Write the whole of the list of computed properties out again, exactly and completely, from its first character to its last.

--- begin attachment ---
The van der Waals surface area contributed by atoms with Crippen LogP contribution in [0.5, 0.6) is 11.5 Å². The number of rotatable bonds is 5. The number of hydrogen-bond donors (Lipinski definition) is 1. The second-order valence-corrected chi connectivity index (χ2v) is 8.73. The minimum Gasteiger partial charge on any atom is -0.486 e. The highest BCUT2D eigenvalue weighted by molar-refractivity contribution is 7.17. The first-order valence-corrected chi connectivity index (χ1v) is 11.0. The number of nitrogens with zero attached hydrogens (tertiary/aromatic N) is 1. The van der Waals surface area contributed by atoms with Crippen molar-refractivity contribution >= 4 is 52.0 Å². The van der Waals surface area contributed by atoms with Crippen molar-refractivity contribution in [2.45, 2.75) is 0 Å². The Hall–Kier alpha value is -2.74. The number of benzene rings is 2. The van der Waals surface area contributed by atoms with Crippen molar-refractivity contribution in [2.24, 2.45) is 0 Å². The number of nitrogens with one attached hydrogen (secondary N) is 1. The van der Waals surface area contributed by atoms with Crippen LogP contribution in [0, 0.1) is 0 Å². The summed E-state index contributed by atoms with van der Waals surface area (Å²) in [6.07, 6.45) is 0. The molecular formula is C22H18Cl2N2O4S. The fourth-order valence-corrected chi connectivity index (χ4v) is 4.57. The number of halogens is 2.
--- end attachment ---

The van der Waals surface area contributed by atoms with Crippen LogP contribution in [0.5, 0.6) is 11.5 Å². The number of rotatable bonds is 5. The number of hydrogen-bond donors (Lipinski definition) is 1. The second-order valence-corrected chi connectivity index (χ2v) is 8.73. The minimum Gasteiger partial charge on any atom is -0.486 e. The highest BCUT2D eigenvalue weighted by molar-refractivity contribution is 7.17. The first-order valence-corrected chi connectivity index (χ1v) is 11.0. The number of nitrogens with zero attached hydrogens (tertiary/aromatic N) is 1. The van der Waals surface area contributed by atoms with Crippen molar-refractivity contribution >= 4 is 52.0 Å². The van der Waals surface area contributed by atoms with Crippen molar-refractivity contribution in [2.45, 2.75) is 0 Å². The Hall–Kier alpha value is -2.74. The number of benzene rings is 2. The van der Waals surface area contributed by atoms with Crippen molar-refractivity contribution in [2.24, 2.45) is 0 Å². The number of nitrogens with one attached hydrogen (secondary N) is 1. The van der Waals surface area contributed by atoms with Crippen LogP contribution in [0, 0.1) is 0 Å². The summed E-state index contributed by atoms with van der Waals surface area (Å²) in [6.07, 6.45) is 0. The molecular formula is C22H18Cl2N2O4S. The fourth-order valence-corrected chi connectivity index (χ4v) is 4.57. The number of halogens is 2.